Forgotten Land: Journeys Among the Ghosts of East Prussia
East Prussia is no longer on any map, though it was once a thriving land, famously military, deeply forested, artistically fertile, and the birthplace of Immanuel Kant. As the scene of Stalin's 'terrible revenge' it came to embody the turbulence of the twentieth century, was carved up between Poland and the USSR after World War II -- and passed abruptly into history. Embarking on a remarkable journey through landscape and memory, Max Egremont has woven the stories of ghosts and survivors into an evocative and deeply moving meditation on identity and the passing of time. 'East Prussia's successful evocation demands both the mind of a poet who can delineate the scale of human loss, and the imagination of an historian who knows how to count the cost. Forgotten Land, a work of consummate artistry, blends both capacities to rare effect' Spectator 'Changing frontiers, blurred racial identities, shifting allegiances and the mass movement of people -- this a story for our time' New Statesman 'Illuminating. A literary map to a beguiling hidden enclave of Europe' Metro 'Egremont's compelling tale exploits his boundless intellectual curiosity, mastery of German and eye for whimsy as well as tragedy. The book's canvas is remarkable. Fascinating reading' Max Hastings, Sunday Times
Praise for "Siegfried Sassoon" "This is it. The thoroughly authentic, artistically intelligent biography we've been waiting for. The book is refreshingly rich and subtle as well as psychologically acute. Thank you, Max Egremont." - Paul Fussell, author of "The Great War and Modern Memory"Praise for "Forgotten Land" "Memory, its suppression and manipulation, is a recurrent theme in this original book . . . Egremont has written a book that tries to make sense of this history--not as a single, chronological narrative, but as a sequence of short, interconnected essays in which measured reflections, portraits of the leading political and cultural figures, and conversations with exiles from this 'forgotten land' are interwoven. Egremont's allusive prose style seems to echo these multiple perspectives, changing frontiers, blurred racial identities, shifting allegiances and the mass movement of peoples--a story for our time." Richard Calvocoressi, "The New Statesman" "The book's canvas is remarkable . . . Egremont's compelling tale exploits his boundless intellectual curiosity, mastery of German and eye for whimsy as well as tragedy. I know enough of the story he tells to appreciate how much he has discovered that is quite unfamiliar to Anglo-Saxon readers . . . his literary journey through its past makes fascinating reading." --Max Hastings, "Sunday Times" (UK) "East Prussia is Germany's lost province, in national memory the place of Immanuel Kant, honorable nationalism, and military strength. Max Egremont has captured the spirit of the land and its people." - Professor Roger Louis" The experience of reading Max Egremont's wonderful evocation of the final years of East Prussia is like watching a film whose images you know will stay with you for years to come. You stumble out onto the street numb and haunted, unable and reluctant to rejoin the present . . .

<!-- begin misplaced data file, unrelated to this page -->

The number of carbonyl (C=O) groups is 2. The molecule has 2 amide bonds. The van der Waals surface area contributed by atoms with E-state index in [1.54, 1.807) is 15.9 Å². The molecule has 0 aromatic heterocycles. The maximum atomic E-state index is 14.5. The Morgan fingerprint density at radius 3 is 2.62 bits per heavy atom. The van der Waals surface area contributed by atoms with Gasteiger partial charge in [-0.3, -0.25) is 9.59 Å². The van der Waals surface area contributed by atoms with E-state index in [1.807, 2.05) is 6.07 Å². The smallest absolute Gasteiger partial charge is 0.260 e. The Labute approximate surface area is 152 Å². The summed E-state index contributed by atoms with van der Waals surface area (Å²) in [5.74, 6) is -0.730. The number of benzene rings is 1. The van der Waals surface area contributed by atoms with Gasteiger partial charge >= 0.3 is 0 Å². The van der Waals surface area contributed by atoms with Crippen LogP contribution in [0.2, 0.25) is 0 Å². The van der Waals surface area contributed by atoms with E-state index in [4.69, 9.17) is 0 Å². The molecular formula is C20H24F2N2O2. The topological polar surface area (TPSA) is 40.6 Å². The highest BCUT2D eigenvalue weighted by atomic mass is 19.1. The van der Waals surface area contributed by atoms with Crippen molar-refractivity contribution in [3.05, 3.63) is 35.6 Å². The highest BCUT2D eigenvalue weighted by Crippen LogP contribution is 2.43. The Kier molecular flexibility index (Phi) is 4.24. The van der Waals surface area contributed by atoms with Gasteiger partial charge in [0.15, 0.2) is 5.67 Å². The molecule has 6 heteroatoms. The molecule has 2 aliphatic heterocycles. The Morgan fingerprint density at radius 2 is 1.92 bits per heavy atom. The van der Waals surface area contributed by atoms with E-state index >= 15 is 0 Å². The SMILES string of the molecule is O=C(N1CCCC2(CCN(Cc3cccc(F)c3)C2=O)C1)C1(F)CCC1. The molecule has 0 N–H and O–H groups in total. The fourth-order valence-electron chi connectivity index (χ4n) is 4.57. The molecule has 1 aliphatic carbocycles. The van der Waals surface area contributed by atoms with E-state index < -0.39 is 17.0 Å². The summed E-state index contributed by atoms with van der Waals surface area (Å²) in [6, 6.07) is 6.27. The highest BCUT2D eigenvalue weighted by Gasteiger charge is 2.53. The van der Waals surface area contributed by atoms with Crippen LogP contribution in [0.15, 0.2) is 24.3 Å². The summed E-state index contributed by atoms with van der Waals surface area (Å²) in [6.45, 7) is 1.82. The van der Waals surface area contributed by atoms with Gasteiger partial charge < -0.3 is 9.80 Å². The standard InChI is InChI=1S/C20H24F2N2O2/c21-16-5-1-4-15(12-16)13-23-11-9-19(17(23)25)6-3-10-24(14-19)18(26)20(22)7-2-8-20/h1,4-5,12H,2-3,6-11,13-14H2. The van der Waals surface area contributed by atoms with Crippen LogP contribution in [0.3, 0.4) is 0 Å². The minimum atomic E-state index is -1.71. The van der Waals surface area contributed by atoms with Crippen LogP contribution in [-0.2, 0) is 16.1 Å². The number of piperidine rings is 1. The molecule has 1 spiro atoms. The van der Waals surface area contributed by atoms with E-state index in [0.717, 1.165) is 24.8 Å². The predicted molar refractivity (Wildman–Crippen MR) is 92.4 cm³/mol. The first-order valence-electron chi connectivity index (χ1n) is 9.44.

Max Egremont was born in 1948 and studied Modern History at Oxford University. As well as four novels, he is the author of The Cousins and Balfour: A Life of Arthur James Balfour. His acclaimed biography of Siegfried Sassoon was published in 2005.